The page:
These numbers allow you to categorise your risks. I like using the traffic light system: Red is for anything with a score of 18+, Amber is for 10-18, and Green is 1-9. Using these scores, you can see where you should focus your risk mitigation efforts.

How can you further reduce risk?

For anything that isn’t in the Green category, check if there are additional safeguards you can put in place to minimise the likelihood of something happening, the severity if it does happen, or both. Possible ways to mitigate risks might include further training, rules around what is or isn’t permitted in a particular space, additional protective equipment, or a more robust cost-benefit analysis before spending money.

Once you’ve put all the appropriate controls in place, run your 1-5 numbers again and give each risk factor a revised rating.

Risk mitigation is everyone’s job

It’s often a good idea to put a single person in charge of mitigating a particular risk. This might be the health and safety specialist who orders the right protective equipment, the manager who makes sure all employees have had the right training, or the finance manager who crunches the numbers in the budget. But ultimately, managing risk and reducing it where possible is everyone’s job.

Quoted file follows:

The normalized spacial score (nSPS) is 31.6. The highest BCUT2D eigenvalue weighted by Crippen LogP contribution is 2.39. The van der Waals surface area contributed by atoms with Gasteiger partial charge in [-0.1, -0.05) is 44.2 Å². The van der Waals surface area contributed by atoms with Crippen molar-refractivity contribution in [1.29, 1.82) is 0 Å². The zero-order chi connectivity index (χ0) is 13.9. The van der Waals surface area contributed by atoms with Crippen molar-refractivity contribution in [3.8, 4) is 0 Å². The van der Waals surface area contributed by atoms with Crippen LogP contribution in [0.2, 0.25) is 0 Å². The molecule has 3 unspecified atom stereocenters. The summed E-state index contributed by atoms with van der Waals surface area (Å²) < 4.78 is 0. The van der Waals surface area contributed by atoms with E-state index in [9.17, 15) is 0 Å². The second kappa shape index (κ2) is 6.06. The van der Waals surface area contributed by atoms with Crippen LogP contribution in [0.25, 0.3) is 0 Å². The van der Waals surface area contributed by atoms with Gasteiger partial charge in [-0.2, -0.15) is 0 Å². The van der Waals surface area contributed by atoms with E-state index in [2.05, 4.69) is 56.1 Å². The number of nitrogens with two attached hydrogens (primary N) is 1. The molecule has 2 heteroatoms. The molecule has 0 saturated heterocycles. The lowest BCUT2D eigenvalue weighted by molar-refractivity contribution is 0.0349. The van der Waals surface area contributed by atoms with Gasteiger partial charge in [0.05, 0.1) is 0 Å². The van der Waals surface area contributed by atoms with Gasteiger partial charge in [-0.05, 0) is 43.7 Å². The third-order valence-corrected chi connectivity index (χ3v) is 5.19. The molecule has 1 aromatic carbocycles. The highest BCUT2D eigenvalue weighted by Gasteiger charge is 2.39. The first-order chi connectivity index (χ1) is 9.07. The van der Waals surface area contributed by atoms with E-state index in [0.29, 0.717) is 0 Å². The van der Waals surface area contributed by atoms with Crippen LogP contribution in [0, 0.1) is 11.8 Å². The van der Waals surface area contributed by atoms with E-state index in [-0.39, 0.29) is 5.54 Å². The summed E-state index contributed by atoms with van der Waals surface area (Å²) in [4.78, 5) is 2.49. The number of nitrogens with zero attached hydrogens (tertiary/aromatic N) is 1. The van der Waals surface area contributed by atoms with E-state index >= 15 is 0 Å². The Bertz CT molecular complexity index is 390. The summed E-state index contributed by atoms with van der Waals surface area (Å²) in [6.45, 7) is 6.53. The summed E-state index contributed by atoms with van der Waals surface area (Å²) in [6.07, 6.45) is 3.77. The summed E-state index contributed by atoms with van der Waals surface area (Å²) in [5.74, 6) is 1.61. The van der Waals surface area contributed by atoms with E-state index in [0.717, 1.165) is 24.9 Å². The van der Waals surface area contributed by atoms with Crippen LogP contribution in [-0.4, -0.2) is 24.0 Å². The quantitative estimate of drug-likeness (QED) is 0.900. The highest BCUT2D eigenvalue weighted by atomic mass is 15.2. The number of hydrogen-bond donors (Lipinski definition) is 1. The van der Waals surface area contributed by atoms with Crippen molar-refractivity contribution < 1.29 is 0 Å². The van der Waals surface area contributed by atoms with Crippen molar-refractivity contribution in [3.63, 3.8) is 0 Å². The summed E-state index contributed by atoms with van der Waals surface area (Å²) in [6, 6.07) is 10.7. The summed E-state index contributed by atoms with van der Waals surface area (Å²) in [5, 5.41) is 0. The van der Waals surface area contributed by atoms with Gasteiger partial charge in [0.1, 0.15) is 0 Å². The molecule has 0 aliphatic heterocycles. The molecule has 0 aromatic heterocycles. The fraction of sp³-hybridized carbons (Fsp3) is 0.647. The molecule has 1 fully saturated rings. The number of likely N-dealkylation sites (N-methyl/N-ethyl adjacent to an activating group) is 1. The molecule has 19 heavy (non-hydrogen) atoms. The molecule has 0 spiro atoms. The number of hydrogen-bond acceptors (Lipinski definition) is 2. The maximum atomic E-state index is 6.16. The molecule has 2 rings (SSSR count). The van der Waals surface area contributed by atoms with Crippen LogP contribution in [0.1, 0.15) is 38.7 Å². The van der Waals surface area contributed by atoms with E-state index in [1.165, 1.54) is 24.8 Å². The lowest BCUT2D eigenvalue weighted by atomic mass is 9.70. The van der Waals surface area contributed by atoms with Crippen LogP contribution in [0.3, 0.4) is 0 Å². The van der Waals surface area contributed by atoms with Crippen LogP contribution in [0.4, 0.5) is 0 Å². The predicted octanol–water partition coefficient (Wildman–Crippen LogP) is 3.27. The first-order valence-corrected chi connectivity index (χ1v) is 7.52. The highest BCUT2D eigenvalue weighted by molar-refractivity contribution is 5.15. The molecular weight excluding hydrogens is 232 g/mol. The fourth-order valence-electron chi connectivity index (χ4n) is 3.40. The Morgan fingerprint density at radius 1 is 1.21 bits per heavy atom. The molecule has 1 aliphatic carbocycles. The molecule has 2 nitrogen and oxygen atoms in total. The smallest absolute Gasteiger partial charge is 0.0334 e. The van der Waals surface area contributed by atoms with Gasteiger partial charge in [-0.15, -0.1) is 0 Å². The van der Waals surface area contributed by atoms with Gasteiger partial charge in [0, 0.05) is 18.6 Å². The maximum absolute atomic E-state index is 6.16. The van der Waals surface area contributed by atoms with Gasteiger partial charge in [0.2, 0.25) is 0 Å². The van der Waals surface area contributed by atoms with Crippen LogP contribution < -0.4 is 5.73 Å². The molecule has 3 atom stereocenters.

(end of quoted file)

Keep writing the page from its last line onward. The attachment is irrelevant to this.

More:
Share your completed risk assessment with everyone who is involved in your project, and make sure it’s clear what everyone’s responsibilities are. Everyone should understand the rules and best practice, and should feel empowered to speak up if they see unnecessary risks being taken.

Deciding the risk is too high

You might occasionally find yourself in a situation where you’ve done everything you can to reduce a risk, but the chances of something going wrong or the outcome if it does are still unacceptably high. In these situations, you might need to decide to stop, pause, or radically rethink a whole project. While this might feel frustrating, it’s part of the process of risk management. Knowing when you really shouldn’t take a risk is as important a skill as keeping risks in proportion.

Accept that there are some risks you can’t control for

There are always risks and threats that we did not see coming and cannot easily control for. For an example, just look at the COVID-19 crisis. When business owners and events managers were putting together risk assessments at the beginning of this year, they probably didn’t have “global pandemic” on their list of potential risk factors.

Accepting that some situations are truly out of your hands, and that you’ll have to deal with these in the unlikely event that they arise, will go a long way towards calming your stress levels.

Some people are naturally more averse to risk, while others tend to be risk-takers. There’s space for both, and being either too cautious or too cavalier can both cause problems. That’s why following a defined process like this one for calculating and managing risk is so important.

Things will inevitably sometimes go wrong. That’s part of both life and work. But by being prepared, you can anticipate the risks and take steps to minimise them.